Even if the mass is heated in the space 7/40 to above 60° C. it is not sure that any cooling is necessary. By transferring the mass in small quantities to the space 8/41, as has already been mentioned, an insignificant disturbance of the process will arise, even if the quantities supplied should have a temperature above 60° C. The mass will also be cooled during the transportation to the space 8.

By prior art it has been assumed that in bacteriological processes with cultures of anaerobe microorganisms in order to produce methane the temperature should be in the range 30°-40° C. In connection with the present invention it has however, been proved that a production is quite feasible at temperatures between 50°-60° C. At such a temperature the process takes a more rapid course, and therefore the installation can be better utilized than at lower temperatures. However a certain sacrifice has to be made, as the quantity of methane per unit of material will be somewhat less than at the lower temperature. An overall estimate comprising quantity of produced gas and capital costs, however, shows that a process carried through at the higher temperature is more advantageous from an economical point of view. However, in connection with the higher temperature it is important that the temperature is very carefully regulated, so that it will not reach the range of the coagulation temperature of protein, viz. 65° C., which would ruin the bacteriological culture.

Said warming up to a pasteurizing temperature, a minimum of 65° C., is an important phase of the method. Thereby is in fact achieved that the mass of manure produced can be used without the restrictions in force for unpasteurized manure. Thus, the manure can be spread during all seasons and can be used also for horticultural purposes.

The material that has undergone treatment in the process is discharged from the processing chamber and transported to the surrounding manure yard 34, 35 and a separate manure deposit respectively for subsequent use. The material treated in this manner is suitable for use as fertilizer.


In the foregoing it has been described how the plant functions in continuous operation. When starting up the process special measures are, however, required as introductions of the culture of microorganisms in the mass in the processing chamber. For this purpose there are known special methods and additives in order to obtain a secure and quick start of the bacteriological process.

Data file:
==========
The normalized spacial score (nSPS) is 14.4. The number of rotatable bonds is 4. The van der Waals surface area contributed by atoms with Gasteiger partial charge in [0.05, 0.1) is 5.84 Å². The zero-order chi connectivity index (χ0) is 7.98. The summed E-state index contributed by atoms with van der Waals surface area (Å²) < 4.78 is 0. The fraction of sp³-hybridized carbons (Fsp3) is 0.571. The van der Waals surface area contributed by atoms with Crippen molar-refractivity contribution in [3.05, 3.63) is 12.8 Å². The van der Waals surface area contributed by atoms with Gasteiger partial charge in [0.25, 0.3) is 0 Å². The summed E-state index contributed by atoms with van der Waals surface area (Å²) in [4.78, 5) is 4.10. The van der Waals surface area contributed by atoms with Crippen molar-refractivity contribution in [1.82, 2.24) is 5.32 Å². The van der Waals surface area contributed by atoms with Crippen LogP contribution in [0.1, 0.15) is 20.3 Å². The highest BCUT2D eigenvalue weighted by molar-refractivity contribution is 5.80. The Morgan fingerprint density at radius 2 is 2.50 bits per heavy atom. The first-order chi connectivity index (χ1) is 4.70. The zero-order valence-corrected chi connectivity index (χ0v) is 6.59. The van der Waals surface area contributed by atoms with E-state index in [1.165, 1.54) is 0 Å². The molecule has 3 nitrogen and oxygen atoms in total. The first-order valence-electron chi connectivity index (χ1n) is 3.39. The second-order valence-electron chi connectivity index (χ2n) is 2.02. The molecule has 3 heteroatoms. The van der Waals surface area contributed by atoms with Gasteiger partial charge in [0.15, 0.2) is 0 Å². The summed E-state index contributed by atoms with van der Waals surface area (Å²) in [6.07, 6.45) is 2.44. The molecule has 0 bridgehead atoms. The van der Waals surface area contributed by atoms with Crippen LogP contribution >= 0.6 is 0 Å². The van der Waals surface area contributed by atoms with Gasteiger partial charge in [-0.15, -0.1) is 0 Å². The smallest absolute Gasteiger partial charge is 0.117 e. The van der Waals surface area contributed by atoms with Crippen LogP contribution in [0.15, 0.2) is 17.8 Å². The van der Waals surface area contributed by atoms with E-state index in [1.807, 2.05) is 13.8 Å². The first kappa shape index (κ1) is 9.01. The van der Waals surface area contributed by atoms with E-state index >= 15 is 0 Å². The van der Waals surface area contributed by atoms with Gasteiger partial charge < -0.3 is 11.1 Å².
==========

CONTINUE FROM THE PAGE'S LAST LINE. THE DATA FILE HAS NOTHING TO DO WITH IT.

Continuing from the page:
There is a risk that the bacteriological process will cease, and this can occur when the pH-value is incorrect (it should be approximately 6,8), when the temperature is unsuitable (outside of the range of 50°-60° C.), when the mass is exposed to air, when the culture is overloaded (too rapid supply of fresh material), when too much material is removed in each discharge, or when unsuitable ingredients (by way of example chemicals) are supplied to the biological mass. When under such circumstances the process ceases, a new starting up operation is necessary, and this can take place in about the same way as the original one after correction of the sources of faults.

Embodiments of the plant with a compact construction have been mentioned in the description and illustrated in the drawings. In all cases the ante-chamber and the processing chamber thus have been placed in immediate connection to each other. Concentric arrangements or a split up of a common receptacle in the two chambers by means of a horizontal or a vertical wall have been suggested. However, the invention is not limited to such types of arrangements. The invention can also be used by such types of plants, where the ante-chamber and the processing chamber are located separately from each other and/or on separate levels, in which cases they are connected by means of a number of transportation means for the transfer of the substrate. By such arrangements the plant can be adapted to different types of space. By the chambers not being located close to each other, the advantage is obtained that any influence with regard to the temperature between the chambers will not occur.

It is not necessary that the ante-chamber is shaped as a proper receptacle but it can for example comprise a pipe loop or a tubular battery, where the substrate is heated for the purpose indicated. The space for the passage through the pipe or the pipes, thus, constitutes the ante-chamber in such a case.

As has been evident from the description, the receptacle for waste, in which the substrate is collected after having passed the processing chamber, can be separated from the rest of the plant or be integrated in the same as in the embodiments according to FIGS. 4-6. However, the invention is not either in this respect limited to any specific embodiment as the receptacle for waste can have any shape and location or it can be divided up in several spaces. It can also be omitted, if the waste is directly transported away to some kind of loading means for removal.

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U.S. Classification435/167
International ClassificationC12M1/107, C05F3/00, C02F3/28
Cooperative ClassificationY02P20/145, Y02E50/343, C02F3/28, C05F3/00, C12M21/04, C12M23/36, C12M45/20, Y02W30/47
European ClassificationC05F3/00, C12M21/04, C12M23/36, C12M45/20, C02F3/28